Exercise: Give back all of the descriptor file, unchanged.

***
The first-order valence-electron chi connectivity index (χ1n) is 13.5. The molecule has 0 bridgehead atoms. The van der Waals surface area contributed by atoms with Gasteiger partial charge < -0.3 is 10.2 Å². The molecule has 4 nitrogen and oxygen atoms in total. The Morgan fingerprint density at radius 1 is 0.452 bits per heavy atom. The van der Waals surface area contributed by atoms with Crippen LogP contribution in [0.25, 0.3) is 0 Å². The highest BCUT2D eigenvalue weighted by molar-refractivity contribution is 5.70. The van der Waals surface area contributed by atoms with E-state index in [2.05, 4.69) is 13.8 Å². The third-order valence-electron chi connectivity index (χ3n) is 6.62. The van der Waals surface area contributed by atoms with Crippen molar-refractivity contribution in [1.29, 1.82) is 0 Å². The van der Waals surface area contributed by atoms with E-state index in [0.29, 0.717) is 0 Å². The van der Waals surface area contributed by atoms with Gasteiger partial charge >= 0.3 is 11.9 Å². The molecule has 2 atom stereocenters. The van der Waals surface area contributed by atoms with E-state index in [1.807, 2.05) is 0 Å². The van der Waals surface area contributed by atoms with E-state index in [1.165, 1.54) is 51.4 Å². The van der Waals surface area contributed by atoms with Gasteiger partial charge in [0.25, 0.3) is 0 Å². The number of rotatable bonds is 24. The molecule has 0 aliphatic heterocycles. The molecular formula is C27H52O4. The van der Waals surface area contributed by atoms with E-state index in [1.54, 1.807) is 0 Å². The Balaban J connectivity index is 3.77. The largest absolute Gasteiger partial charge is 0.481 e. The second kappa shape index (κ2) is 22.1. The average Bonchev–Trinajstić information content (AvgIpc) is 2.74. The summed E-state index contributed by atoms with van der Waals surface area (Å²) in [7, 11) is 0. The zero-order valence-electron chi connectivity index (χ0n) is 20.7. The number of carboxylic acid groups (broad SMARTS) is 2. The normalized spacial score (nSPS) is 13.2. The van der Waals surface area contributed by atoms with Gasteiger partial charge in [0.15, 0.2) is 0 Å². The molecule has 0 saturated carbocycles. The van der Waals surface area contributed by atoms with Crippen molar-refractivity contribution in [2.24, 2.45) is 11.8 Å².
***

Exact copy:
The first-order valence-electron chi connectivity index (χ1n) is 13.5. The molecule has 0 bridgehead atoms. The van der Waals surface area contributed by atoms with Gasteiger partial charge < -0.3 is 10.2 Å². The molecule has 4 nitrogen and oxygen atoms in total. The Morgan fingerprint density at radius 1 is 0.452 bits per heavy atom. The van der Waals surface area contributed by atoms with Crippen LogP contribution in [0.25, 0.3) is 0 Å². The highest BCUT2D eigenvalue weighted by molar-refractivity contribution is 5.70. The van der Waals surface area contributed by atoms with E-state index in [2.05, 4.69) is 13.8 Å². The third-order valence-electron chi connectivity index (χ3n) is 6.62. The van der Waals surface area contributed by atoms with Crippen molar-refractivity contribution in [1.29, 1.82) is 0 Å². The van der Waals surface area contributed by atoms with E-state index in [0.29, 0.717) is 0 Å². The van der Waals surface area contributed by atoms with Gasteiger partial charge >= 0.3 is 11.9 Å². The molecule has 2 atom stereocenters. The van der Waals surface area contributed by atoms with E-state index in [1.807, 2.05) is 0 Å². The van der Waals surface area contributed by atoms with E-state index in [1.165, 1.54) is 51.4 Å². The van der Waals surface area contributed by atoms with Gasteiger partial charge in [0.25, 0.3) is 0 Å². The number of rotatable bonds is 24. The molecule has 0 aliphatic heterocycles. The molecular formula is C27H52O4. The van der Waals surface area contributed by atoms with E-state index in [1.54, 1.807) is 0 Å². The Balaban J connectivity index is 3.77. The largest absolute Gasteiger partial charge is 0.481 e. The second kappa shape index (κ2) is 22.1. The average Bonchev–Trinajstić information content (AvgIpc) is 2.74. The summed E-state index contributed by atoms with van der Waals surface area (Å²) in [7, 11) is 0. The zero-order valence-electron chi connectivity index (χ0n) is 20.7. The number of carboxylic acid groups (broad SMARTS) is 2. The normalized spacial score (nSPS) is 13.2. The van der Waals surface area contributed by atoms with Gasteiger partial charge in [0.15, 0.2) is 0 Å². The molecule has 0 saturated carbocycles. The van der Waals surface area contributed by atoms with Crippen molar-refractivity contribution in [2.24, 2.45) is 11.8 Å².